What is the Attitude of the average Briton towards Pensions?

Pensions and savings towards our retirement is something which we hear a lot about. With changes to businesses making sure they pay into pensions for workers and emphasis on making sure we all have enough money to cover the cost of our retirement, you would think that we will all have a different attitude towards retirement than we may have done a few years ago. In order to investigate this true Potential Investor produced a report called Tackling The Savings Gap: Consumer Savings and Debt Data which looked at how feeling have changed with regards to personal pensions between the start of 2016 and the third quarter in 2017.

Are We Adding More to Pensions?

You would expect that with more awareness of retirement planning, that people would be encouraged to add more money to their pension. However at the start of the study 34% of people were not adding to their pensions and by the end 45% were not adding to it, meaning that more people were not paying anything in. These figures are not insignificant either, with the lowest quarter being the second quarter of 2016 when 29% of people added nothing to their pension pots, which is still almost a third of people.

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It was found that it was more likely to be women that did not contribute compared with men. The highest difference was seen in the final quarter of the study when almost half of all women did not contribute any money to their pension pot.

How much was Contributed?

The data was analysed to find out how much the average was that was contributed to pensions each month. It was found that the highest was in the last quarter of 2016 when an average of £566 was added and then quarter 2 of 2016 was the next highest at £474.

The lowest average contribution to pension posts was just £203 which was in the last quarter looked at; quarter 3 of 2017. The growing debt was also looked at with £370 a month being the average and 33% of those asked said they had daily financial worries. It could therefore be that debt problems are preventing people having any money left to be able to pay into a pension.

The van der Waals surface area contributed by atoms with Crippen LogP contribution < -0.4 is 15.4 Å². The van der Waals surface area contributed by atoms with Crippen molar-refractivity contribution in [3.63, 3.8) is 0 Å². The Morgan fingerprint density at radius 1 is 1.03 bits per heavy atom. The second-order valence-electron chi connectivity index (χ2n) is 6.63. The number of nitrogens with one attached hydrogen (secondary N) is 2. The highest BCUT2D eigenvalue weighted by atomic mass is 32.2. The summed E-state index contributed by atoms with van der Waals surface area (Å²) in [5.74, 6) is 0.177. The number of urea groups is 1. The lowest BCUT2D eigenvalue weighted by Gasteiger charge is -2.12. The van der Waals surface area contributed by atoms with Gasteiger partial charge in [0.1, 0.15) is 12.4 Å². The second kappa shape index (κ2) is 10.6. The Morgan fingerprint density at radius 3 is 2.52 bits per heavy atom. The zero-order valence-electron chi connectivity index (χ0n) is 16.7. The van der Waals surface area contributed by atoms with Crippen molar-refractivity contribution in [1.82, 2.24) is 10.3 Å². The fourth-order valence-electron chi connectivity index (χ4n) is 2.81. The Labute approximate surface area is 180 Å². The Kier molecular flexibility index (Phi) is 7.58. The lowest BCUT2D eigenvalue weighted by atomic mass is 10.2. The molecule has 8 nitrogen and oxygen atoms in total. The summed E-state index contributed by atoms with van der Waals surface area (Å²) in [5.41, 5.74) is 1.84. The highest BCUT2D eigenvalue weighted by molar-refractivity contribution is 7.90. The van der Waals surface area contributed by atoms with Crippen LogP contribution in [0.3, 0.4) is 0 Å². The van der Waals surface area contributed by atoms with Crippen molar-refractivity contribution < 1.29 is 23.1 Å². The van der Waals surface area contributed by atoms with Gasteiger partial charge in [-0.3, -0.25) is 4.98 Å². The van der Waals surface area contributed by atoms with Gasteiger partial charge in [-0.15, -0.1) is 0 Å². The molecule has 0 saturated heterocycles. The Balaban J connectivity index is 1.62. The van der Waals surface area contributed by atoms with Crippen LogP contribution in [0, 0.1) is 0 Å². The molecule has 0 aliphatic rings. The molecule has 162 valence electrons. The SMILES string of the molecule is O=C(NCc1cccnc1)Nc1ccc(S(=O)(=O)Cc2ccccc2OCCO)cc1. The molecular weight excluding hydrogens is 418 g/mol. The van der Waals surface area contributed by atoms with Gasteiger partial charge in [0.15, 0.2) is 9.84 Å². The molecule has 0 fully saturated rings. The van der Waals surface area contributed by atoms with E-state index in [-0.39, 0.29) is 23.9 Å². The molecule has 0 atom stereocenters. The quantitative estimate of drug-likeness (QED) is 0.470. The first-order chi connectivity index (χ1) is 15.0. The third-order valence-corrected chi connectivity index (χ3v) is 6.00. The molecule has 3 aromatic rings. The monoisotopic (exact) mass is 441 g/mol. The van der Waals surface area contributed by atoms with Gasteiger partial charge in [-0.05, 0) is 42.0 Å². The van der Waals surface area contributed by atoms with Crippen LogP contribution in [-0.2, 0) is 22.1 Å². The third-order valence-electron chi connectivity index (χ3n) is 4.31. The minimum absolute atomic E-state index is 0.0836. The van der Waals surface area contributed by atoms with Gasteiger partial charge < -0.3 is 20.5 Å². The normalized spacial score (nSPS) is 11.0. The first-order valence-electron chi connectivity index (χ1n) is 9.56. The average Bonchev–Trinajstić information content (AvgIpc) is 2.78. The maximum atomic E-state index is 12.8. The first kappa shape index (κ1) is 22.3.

The most common pension contribution for all of the time in the study apart form the final quarter was between £1 and £300.

Where do our Pensions Stand?

So this shows that pensions contribution fluctuate a lot. This show how flexible pensions schemes are but it also shows that people are not necessarily prioritising pension investment over other spending. It seems that debt as well as other monthly outgoings are changing the amount that we are able to save each month into a pension.

It is really important tough, that we realise that even a small contribution now, can have a significant impact on the pension fund that we have available when we retire. True Potential Investor has found out that we waste £4.70 each day on clothes, going out, alcohol and food and this is something that we regret. If we put this money into a pension instead over the course of 35 years we would have £189,607 which is a pension pot that could fund 8 years of retirement with an income of 323,000 a year.

This means that it is important for us to balance our spending and pension investment to make sure that we do have enough money to manage on when we retire. It is not an easy balance to get right, but if we want to support ourselves when we retire, then it is something that we should be thinking hard about.